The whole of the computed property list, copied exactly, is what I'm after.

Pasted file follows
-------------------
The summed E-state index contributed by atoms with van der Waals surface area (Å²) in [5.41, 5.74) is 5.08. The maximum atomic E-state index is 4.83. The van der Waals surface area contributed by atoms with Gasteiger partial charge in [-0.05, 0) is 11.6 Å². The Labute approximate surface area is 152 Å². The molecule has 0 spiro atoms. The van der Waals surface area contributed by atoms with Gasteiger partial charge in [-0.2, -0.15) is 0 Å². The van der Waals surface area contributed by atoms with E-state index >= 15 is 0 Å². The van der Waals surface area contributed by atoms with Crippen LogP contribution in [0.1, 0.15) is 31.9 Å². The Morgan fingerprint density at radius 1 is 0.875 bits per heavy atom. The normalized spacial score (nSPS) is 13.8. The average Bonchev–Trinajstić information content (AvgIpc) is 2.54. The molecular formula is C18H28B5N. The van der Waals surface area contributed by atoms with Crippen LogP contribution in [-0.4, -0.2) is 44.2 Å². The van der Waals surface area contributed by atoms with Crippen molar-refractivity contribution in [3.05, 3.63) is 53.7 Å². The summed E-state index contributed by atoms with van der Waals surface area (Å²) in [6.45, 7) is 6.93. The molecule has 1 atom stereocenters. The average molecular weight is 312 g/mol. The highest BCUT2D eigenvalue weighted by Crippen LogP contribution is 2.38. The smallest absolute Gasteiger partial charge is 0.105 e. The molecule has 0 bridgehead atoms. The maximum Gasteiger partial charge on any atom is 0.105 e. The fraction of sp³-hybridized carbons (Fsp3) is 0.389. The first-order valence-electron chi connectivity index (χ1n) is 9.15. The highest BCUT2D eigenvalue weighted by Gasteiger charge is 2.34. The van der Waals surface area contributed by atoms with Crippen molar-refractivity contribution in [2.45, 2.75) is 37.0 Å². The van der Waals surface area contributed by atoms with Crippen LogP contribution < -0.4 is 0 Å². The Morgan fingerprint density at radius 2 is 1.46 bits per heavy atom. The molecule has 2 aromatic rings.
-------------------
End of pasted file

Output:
The summed E-state index contributed by atoms with van der Waals surface area (Å²) in [5.41, 5.74) is 5.08. The maximum atomic E-state index is 4.83. The van der Waals surface area contributed by atoms with Gasteiger partial charge in [-0.05, 0) is 11.6 Å². The Labute approximate surface area is 152 Å². The molecule has 0 spiro atoms. The van der Waals surface area contributed by atoms with Gasteiger partial charge in [-0.2, -0.15) is 0 Å². The van der Waals surface area contributed by atoms with E-state index >= 15 is 0 Å². The van der Waals surface area contributed by atoms with Crippen LogP contribution in [0.1, 0.15) is 31.9 Å². The Morgan fingerprint density at radius 1 is 0.875 bits per heavy atom. The normalized spacial score (nSPS) is 13.8. The average Bonchev–Trinajstić information content (AvgIpc) is 2.54. The molecular formula is C18H28B5N. The van der Waals surface area contributed by atoms with Crippen LogP contribution in [-0.4, -0.2) is 44.2 Å². The van der Waals surface area contributed by atoms with Crippen molar-refractivity contribution in [3.05, 3.63) is 53.7 Å². The summed E-state index contributed by atoms with van der Waals surface area (Å²) in [6.45, 7) is 6.93. The molecule has 1 atom stereocenters. The average molecular weight is 312 g/mol. The highest BCUT2D eigenvalue weighted by Crippen LogP contribution is 2.38. The smallest absolute Gasteiger partial charge is 0.105 e. The molecule has 0 bridgehead atoms. The maximum Gasteiger partial charge on any atom is 0.105 e. The fraction of sp³-hybridized carbons (Fsp3) is 0.389. The first-order valence-electron chi connectivity index (χ1n) is 9.15. The highest BCUT2D eigenvalue weighted by Gasteiger charge is 2.34. The van der Waals surface area contributed by atoms with Crippen molar-refractivity contribution in [2.45, 2.75) is 37.0 Å². The van der Waals surface area contributed by atoms with Crippen LogP contribution < -0.4 is 0 Å². The Morgan fingerprint density at radius 2 is 1.46 bits per heavy atom. The molecule has 2 aromatic rings.